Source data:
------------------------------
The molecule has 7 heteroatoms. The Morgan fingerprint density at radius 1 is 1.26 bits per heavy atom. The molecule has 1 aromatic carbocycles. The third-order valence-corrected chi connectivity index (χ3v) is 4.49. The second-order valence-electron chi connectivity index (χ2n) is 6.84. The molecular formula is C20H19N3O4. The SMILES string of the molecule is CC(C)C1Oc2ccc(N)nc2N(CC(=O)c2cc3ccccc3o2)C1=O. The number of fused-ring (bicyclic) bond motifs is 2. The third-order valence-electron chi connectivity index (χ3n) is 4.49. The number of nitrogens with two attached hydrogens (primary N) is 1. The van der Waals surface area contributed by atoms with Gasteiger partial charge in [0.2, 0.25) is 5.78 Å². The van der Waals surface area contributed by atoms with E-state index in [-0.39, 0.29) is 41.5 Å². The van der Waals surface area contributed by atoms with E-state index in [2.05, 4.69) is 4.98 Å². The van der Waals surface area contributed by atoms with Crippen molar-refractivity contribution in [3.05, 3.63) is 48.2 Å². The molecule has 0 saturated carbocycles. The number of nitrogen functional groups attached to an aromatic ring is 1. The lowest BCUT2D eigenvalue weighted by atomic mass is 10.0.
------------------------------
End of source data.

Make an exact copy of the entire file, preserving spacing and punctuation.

The molecule has 7 heteroatoms. The Morgan fingerprint density at radius 1 is 1.26 bits per heavy atom. The molecule has 1 aromatic carbocycles. The third-order valence-corrected chi connectivity index (χ3v) is 4.49. The second-order valence-electron chi connectivity index (χ2n) is 6.84. The molecular formula is C20H19N3O4. The SMILES string of the molecule is CC(C)C1Oc2ccc(N)nc2N(CC(=O)c2cc3ccccc3o2)C1=O. The number of fused-ring (bicyclic) bond motifs is 2. The third-order valence-electron chi connectivity index (χ3n) is 4.49. The number of nitrogens with two attached hydrogens (primary N) is 1. The van der Waals surface area contributed by atoms with Gasteiger partial charge in [0.2, 0.25) is 5.78 Å². The van der Waals surface area contributed by atoms with E-state index in [-0.39, 0.29) is 41.5 Å². The van der Waals surface area contributed by atoms with E-state index in [2.05, 4.69) is 4.98 Å². The van der Waals surface area contributed by atoms with Crippen molar-refractivity contribution in [3.05, 3.63) is 48.2 Å². The molecule has 0 saturated carbocycles. The number of nitrogen functional groups attached to an aromatic ring is 1. The lowest BCUT2D eigenvalue weighted by atomic mass is 10.0.